So the Chicago Sun-Times editorial board has weighed in on Chicago State, supporting a request by the University Professionals of Illinois Local 4100 to conduct a comprehensive audit of the university’s finances and practices. Your humble narrator has mentioned the idea of a forensic audit both in this venue and to all who would listen. But like many ideas or practices, do we really know what a forensic audit is as compared to a financial statement audit or the compliance audit conducted under the auspices of the Illinois Auditor General. I will share what I have learned and connect the practice to what I believe has happened at the university since 2009.
A forensic audit is “an examination and evaluation of a firm's or individual's financial information for use as evidence in court. A forensic audit can be conducted in order to prosecute a party for fraud, embezzlement or other financial claims. In addition, an audit may be conducted to determine negligence...” (Investopedia.com) “The forensic audit is usually carried out to prosecute the accused party for financial crimes such as embezzlement of funds, fraud and bribery.” (Reference.com) “Forensic audits are part of a specialized branch of accounting that requires training in fraud detection...The American Institute of Certified Public Accountants classifies forensic accounting into two broad categories: Investigative services involve identifying asset-theft fraud and identifying the perpetrator; litigation services involve gathering evidence and giving testimony leading to the conviction of the perpetrator in a court of law.” (smallbusiness.chron.com) Forensic auditing couples accounting with criminology.
When the university undergoes its annual audit, the auditors sample various transactions that they are examining. For example, if there were 100 contracts over $1 million the auditors may examine 3 of those contracts to ensure compliance with generally accepted accounting principles. A forensic audit would look at each of the contracts to ensure proper accounting practices were followed. The purpose of the forensic audit is to detect fraud and at CSU I imagine that wouldn’t be hard given the administration of the last 7 years. Any permanent president coming in to shut down #CSUclowncar would do themselves a great benefit by demanding transparency of the financial operation of the university. Cronyism does not exist quia non causa or for no reason, rather it exists to provide material benefit to those participating. Material benefit can be clearly defined in economic terms. It could be contracts given to friends or jobs given to friends or relatives both of which have occurred at CSU since 2009.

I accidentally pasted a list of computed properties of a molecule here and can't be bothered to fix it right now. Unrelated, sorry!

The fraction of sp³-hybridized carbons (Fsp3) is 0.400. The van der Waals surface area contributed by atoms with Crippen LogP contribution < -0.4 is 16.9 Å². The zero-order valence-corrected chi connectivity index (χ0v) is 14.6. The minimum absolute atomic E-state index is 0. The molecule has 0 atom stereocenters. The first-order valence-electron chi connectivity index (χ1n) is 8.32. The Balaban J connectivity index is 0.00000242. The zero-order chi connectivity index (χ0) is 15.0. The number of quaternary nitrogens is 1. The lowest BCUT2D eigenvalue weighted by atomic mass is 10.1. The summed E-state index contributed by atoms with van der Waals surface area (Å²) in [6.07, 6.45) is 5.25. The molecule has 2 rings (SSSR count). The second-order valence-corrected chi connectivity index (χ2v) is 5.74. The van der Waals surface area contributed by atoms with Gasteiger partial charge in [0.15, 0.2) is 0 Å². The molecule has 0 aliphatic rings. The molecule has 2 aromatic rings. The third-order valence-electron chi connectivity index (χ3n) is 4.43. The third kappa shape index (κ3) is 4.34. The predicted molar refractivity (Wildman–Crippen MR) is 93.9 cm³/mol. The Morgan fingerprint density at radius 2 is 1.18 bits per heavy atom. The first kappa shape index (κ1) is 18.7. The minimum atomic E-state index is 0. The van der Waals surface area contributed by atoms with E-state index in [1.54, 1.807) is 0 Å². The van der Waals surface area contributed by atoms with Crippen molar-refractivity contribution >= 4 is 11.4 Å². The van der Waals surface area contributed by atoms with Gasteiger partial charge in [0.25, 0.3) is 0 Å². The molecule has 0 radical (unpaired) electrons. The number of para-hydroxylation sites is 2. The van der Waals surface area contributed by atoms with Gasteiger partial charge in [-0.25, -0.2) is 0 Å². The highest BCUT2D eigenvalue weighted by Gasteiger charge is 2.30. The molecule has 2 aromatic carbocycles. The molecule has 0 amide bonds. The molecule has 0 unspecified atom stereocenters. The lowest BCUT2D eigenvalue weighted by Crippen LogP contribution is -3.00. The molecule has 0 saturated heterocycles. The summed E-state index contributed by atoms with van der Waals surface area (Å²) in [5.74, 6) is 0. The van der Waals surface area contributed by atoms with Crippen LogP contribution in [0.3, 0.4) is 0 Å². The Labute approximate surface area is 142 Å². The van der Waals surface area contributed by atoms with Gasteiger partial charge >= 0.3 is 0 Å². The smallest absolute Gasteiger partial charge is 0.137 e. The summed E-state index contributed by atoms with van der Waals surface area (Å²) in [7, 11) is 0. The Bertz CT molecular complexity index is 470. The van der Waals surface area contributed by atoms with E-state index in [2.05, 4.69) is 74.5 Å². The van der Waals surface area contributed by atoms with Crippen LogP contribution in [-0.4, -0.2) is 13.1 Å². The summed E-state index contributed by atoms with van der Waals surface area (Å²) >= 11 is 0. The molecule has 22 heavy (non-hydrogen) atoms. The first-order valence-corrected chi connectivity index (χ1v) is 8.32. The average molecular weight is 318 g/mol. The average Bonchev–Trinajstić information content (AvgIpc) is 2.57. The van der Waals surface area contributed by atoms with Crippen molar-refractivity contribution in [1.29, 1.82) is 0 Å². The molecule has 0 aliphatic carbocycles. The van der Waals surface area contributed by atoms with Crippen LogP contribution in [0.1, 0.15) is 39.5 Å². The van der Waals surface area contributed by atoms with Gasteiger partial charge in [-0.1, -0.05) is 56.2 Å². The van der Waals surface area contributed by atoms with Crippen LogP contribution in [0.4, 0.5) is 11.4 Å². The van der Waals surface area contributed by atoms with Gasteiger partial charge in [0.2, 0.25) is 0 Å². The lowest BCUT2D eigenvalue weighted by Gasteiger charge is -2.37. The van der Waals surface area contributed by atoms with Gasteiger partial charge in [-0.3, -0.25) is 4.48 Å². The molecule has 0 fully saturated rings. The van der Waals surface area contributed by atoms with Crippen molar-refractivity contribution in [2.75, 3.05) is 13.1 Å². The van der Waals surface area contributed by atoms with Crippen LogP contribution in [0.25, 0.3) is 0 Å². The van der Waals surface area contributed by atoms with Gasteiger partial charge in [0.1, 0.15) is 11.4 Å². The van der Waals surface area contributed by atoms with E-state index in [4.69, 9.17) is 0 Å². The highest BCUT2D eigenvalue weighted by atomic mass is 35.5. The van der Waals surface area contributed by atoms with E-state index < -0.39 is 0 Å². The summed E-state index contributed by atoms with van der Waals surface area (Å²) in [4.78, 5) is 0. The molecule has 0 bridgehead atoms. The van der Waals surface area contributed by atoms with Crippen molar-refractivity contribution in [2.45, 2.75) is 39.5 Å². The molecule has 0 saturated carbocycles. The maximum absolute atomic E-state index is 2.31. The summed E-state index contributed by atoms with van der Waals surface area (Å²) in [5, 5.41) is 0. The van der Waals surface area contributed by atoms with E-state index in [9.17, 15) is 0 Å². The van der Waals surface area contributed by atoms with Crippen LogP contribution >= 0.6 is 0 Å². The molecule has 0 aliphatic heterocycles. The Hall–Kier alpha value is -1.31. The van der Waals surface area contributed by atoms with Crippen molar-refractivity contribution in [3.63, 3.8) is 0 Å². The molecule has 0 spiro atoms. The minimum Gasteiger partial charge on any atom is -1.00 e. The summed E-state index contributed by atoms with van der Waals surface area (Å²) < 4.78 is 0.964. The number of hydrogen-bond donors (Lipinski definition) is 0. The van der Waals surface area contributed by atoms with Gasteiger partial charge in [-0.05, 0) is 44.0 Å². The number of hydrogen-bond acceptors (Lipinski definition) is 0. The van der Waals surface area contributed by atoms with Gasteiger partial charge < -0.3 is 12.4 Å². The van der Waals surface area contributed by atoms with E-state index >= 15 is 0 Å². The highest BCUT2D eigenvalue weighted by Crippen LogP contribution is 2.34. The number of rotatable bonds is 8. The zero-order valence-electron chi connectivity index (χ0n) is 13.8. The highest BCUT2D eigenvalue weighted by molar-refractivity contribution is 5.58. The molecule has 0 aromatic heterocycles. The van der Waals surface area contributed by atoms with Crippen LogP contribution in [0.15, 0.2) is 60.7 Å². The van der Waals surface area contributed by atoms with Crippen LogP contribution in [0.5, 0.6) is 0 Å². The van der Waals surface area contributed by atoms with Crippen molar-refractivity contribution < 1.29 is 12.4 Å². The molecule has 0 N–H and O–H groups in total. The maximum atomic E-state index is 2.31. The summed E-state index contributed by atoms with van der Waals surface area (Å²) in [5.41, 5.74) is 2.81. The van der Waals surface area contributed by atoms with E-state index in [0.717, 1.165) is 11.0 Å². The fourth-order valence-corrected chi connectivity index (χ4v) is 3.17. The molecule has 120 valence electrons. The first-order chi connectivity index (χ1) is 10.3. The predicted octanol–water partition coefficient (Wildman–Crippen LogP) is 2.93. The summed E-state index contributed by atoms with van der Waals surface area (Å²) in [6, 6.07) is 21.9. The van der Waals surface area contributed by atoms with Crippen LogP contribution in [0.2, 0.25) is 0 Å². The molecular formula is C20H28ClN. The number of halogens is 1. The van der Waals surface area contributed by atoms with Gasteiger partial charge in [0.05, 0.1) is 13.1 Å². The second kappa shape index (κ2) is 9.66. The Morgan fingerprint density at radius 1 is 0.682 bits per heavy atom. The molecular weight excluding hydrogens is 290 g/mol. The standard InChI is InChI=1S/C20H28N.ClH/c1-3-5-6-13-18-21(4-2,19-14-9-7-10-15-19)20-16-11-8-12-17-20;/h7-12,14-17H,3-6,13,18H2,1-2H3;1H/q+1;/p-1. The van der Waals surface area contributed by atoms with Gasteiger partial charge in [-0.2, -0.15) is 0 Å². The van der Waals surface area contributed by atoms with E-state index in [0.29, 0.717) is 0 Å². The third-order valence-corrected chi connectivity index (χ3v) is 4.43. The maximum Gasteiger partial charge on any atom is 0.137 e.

So where might a forensic audit begin? I am most curious about the amount of money spent on the illusory West Side Campus during the last seven years and who, pray tell, did nearly $6 million go to. Was property acquired? Was equipment purchased? Were employees hired to work at the WSC? If not what were millions of taxpayer dollars spent on?
I am also curious about the spending of non-appropriated funds, namely from the myriad of student fees collected by the university. For example, I believe that a portion of the student activity fee goes toward the operation of a student newspaper. That newspaper hasn’t been published in years so where did the money for its operation go? A forensic audit might just answer that question.
I am curious about hiring and payroll practices. Might a forensic audit uncover ghost payrolling and identify who was responsible for that particular fraud? In other places in Illinois, ghost payrollers often received prison time for they offences. Might some perp walks be in the offing?
So who might conduct a forensic audit and who would pay for this rather expensive undertaking? A five minute search of the Google machine led me to three companies that would be large enough to conduct a forensic audit of a public university. Meaden & Moore, Plante Moran and Navigant all have significant experience in accounting, auditing and forensic auditing. I am sure any of the Big Four Accounting firms would be capable of a thorough forensic examination of the finances of the university as well. Though it would seem the university is flush with cash, (See Calhoun payoff), it would probably require a special appropriation by the legislature. At the point the university is now, I would not be surprised if legislators from both sides of the aisle demanded a forensic audit before appropriating any more money to ensure that financial management practices were up to snuff. Given the financial exigency declaration, the board of trustees should have the results of an audit before they terminate the exigency as there was some question from the former president as to whether he was receiving accurate financial information during his brief tenure. I would imagine the interim president and former/current CFO, would want a forensic audit, lest its results turn him into #Fallguy. Undertaking a forensic audit should also instill some confidence in donors, investors, partners, contributors to the university and make it easier to fund raise.
The reality of the budget crisis is that higher education spending has remained flat but is being used differently with a much higher percentage going to pension funding. This is forcing universities to be more financially independent. CSU will find this difficult as long as its financial condition is murky. A forensic audit could restore confidence and might very well contribute to saving the university from the #CSUclowncar.